Retiree Health Care: Ideas and Strategies

Costs of providing health care benefits for retirees are rising rapidly for cities and counties. Two panels at the 2008 ICMA conference looked at how local governments are handling these costs.Kenneth Sperling, senior vice president of CIGNA, pointed out that in 1940, the average age of Americans was just 22 years of age.  Today, the Baby Boomers are reaching retirement age and local governments are challenged to prepare for the largest wave of retirements in the nation’s history.

The growing number of retirees combined with rising health care costs means that cities and counties may have to rethink their tradition of providing generous benefits.

Until recently, Brentwood, TN, provided 100 percent city-paid benefits for retirees to age 65 and paid 50 percent of dependent costs.  The city also provided a lifetime Medicare supplemental benefit for retirees.

Kirk Bednar, Brentwood’s assistant city manager, recounted how an actuarial study in 2004 showed that the city had a substantial unfunded liability.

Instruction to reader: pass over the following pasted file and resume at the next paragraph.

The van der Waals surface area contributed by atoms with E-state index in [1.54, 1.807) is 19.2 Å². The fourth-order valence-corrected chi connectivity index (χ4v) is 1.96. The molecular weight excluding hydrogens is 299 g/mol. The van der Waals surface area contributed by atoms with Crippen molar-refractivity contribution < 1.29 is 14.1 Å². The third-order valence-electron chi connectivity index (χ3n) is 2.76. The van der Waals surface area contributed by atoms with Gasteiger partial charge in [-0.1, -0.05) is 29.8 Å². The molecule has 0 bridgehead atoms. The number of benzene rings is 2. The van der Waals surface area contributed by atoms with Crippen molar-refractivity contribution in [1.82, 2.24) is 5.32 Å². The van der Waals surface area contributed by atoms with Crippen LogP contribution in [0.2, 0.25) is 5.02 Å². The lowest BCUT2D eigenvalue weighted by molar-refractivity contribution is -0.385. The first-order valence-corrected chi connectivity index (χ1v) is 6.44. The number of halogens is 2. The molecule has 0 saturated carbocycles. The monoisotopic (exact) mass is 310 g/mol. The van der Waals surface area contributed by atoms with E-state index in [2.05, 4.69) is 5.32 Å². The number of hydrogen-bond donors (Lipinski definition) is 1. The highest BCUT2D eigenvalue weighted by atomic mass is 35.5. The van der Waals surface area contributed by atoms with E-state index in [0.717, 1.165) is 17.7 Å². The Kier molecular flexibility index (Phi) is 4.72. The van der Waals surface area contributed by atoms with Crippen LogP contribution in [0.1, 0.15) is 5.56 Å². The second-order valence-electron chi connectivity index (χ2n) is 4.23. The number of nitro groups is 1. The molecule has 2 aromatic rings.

As a result, Brentwood grandfathered benefits for existing employees but made substantial changes for new hires, requiring them to cost share if they retire before age 65 and give up their dependent coverage. The city also began full funding of its annual required contribution (ARC) beginning in 2006 and adopted the ICMA-RC employer investment trust (EIP) in 2007.

Dr. Richard C. Kearney, author of the Center’s issue brief, After GASB 45: Solving the Unfunded Liability Problem in Retiree Health Care, gave an overview of new survey data from the 50 states and a large sample of local governments.  His survey found that:

  • Nearly all states have created a state-wide health care pool, providing uniform benefit levels for the active workforce and to all retirees residing in the state.
  • In the last five years, 10 percent of states have established a plan that limits the state subsidy for future retirees; 34 percent say they are likely to introduce such a plan in the next five years.
  • Most states have instituted a variety of cost containment programs:  84 percent have a disease management program and 80 percent require hospital inpatient precertification.
  • The most popular preventive medicine programs in states are: coverage for a retiree’s annual physical exam (72 percent); smoking cessation (70 percent); and wellness newsletters or websites (66 percent).